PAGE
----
He was found dead at his home in Rochdale, Greater Manchester, by his mother Charlotte, 69, a widow who had campaigned tirelessly for his release. Police said there were no suspicious circumstances.
Charles Turner, a close family friend, said Mr Kiszko, 41, had never fully recovered from his ordeal. 'He would just sit around the house for most of the time. He had no interests. It was as simple as that,' he said, adding that the timing of Mr Kiszko's death was especially poignant because he had been arrested just before Christmas in 1975.
Mr Kiszko, the only son of east European immigrant parents, was jailed for the murder of Lesley Molseed, whose body was found on moorland near Rochdale. She had gone missing while walking to a corner shop and was found three days with 12 stab wounds to the neck. There were traces of semen on her clothing.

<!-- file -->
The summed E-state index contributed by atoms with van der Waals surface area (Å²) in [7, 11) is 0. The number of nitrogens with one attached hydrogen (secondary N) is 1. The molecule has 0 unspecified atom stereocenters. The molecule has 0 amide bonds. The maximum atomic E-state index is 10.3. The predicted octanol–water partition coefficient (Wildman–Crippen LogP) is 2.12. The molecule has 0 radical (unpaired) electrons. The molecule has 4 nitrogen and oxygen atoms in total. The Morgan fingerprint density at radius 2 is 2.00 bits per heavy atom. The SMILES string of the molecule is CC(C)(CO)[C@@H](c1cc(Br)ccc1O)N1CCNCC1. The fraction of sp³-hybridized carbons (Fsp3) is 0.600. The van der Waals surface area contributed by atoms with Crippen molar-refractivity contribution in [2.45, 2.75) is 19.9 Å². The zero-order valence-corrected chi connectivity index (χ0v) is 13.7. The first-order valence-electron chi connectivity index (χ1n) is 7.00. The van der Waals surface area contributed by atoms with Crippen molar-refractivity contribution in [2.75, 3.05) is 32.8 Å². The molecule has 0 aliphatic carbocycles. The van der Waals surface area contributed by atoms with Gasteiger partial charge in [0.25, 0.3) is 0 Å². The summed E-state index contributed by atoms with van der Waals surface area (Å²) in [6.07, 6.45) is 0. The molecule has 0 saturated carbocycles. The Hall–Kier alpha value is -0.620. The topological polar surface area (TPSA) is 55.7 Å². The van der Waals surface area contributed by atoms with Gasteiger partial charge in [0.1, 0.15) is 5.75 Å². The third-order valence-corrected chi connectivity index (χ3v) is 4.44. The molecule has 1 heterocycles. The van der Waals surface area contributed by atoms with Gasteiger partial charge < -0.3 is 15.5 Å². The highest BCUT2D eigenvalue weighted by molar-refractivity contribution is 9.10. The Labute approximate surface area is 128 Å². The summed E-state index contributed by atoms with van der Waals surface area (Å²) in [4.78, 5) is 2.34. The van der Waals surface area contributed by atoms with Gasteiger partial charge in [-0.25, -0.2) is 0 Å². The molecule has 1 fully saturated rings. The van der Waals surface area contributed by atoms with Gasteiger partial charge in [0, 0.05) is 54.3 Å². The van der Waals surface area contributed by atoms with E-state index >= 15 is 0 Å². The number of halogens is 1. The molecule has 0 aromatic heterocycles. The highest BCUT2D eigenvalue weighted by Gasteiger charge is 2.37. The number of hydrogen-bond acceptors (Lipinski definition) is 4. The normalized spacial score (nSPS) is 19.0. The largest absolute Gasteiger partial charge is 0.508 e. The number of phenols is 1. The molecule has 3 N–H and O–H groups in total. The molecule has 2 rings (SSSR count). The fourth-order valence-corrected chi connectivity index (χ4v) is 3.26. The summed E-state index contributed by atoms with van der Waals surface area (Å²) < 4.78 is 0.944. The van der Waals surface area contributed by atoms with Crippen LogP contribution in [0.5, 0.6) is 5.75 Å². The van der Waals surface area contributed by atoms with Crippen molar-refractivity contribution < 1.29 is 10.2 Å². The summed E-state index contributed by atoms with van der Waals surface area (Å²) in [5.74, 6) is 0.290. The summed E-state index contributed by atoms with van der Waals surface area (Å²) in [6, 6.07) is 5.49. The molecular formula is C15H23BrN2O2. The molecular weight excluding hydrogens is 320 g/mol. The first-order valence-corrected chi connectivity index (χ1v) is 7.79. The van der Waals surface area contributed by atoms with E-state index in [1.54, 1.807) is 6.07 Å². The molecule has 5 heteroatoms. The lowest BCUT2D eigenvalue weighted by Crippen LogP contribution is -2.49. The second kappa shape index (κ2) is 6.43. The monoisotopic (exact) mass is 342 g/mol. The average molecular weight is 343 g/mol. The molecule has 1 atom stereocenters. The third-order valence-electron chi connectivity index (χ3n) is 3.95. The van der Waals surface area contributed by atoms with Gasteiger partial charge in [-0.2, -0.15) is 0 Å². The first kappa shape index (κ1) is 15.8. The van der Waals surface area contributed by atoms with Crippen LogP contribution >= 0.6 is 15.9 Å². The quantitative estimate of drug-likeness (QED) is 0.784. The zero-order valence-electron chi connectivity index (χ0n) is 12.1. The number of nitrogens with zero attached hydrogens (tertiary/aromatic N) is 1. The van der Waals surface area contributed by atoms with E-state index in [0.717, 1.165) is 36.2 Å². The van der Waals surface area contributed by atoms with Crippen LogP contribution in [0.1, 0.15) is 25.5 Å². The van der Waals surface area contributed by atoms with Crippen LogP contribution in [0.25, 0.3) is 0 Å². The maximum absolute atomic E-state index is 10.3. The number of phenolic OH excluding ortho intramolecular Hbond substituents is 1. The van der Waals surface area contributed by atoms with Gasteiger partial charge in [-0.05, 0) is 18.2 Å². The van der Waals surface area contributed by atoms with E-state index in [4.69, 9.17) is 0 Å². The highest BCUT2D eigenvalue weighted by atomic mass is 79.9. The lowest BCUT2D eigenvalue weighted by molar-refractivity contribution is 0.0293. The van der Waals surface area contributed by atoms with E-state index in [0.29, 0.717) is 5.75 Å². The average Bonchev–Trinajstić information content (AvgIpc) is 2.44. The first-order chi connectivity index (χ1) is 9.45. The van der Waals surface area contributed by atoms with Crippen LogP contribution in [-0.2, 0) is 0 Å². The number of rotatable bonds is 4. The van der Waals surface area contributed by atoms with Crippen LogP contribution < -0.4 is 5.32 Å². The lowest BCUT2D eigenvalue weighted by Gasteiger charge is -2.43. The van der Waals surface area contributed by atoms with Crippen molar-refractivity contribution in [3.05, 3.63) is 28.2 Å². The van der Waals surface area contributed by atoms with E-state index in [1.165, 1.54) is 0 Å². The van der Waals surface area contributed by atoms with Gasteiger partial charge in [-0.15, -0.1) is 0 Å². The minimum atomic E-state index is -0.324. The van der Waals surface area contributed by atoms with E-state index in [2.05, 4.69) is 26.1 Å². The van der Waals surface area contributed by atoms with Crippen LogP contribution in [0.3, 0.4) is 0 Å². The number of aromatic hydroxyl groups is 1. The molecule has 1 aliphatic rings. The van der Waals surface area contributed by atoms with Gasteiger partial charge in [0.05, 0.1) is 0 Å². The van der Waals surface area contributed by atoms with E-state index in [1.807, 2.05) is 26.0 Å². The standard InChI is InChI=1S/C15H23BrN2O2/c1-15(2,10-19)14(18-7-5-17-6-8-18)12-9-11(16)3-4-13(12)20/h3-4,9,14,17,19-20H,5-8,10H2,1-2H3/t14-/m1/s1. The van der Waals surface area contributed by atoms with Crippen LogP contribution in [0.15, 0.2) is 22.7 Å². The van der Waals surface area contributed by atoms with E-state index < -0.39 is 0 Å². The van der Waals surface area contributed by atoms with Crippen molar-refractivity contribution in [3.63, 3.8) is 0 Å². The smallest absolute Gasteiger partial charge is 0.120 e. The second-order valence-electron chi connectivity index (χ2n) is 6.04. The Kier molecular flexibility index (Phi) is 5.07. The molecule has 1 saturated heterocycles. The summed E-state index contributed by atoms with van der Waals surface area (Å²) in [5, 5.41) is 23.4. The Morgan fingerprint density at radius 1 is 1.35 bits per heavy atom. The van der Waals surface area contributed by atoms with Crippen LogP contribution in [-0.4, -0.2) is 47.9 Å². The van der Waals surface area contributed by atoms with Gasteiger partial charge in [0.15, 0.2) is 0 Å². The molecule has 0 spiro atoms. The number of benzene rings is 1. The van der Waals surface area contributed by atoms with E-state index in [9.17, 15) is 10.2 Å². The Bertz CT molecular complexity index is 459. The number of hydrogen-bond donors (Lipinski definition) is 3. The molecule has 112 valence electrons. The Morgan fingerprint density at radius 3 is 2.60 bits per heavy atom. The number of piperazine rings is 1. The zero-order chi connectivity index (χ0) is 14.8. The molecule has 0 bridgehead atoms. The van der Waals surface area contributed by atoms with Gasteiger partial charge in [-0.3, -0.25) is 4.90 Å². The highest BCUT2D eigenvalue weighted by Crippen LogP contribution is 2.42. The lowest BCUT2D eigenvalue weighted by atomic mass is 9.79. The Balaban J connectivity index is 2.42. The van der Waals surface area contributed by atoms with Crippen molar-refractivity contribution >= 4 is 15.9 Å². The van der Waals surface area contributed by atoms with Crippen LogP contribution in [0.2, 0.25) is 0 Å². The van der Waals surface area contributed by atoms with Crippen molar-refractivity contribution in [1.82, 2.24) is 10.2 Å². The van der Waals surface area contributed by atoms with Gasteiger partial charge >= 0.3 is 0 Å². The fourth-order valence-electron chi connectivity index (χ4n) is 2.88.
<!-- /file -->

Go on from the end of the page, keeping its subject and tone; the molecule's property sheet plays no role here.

Mr Kiszko, described at his trial as having the mental age of 12, was said to have confessed to the crime. In jail he was an obvious target for other prisoners and spent much of his time in solitary confinement. Following an unsuccessful appeal in 1978, his mother used money she was awarded after being disabled at work to hire a lawyer and private detective to prove his innocence.
When Mr Kiszko was released because it was shown that a rare illness meant he could not have produced the sperm found at the scene of the crime, his mother said: 'I could die now, a happy woman.' He then underwent treatment for schizophrenia.
Mrs Kiszko, who found him collapsed on his bedroom floor on Wednesday night, was said to be 'devastated' by his death.
Nine months after Mr Kiszko's release, a 48-year-old man was arrested for the crime. A file was sent to the Crown Prosecution Service but last March police said there was insufficient evidence to bring a prosecution.
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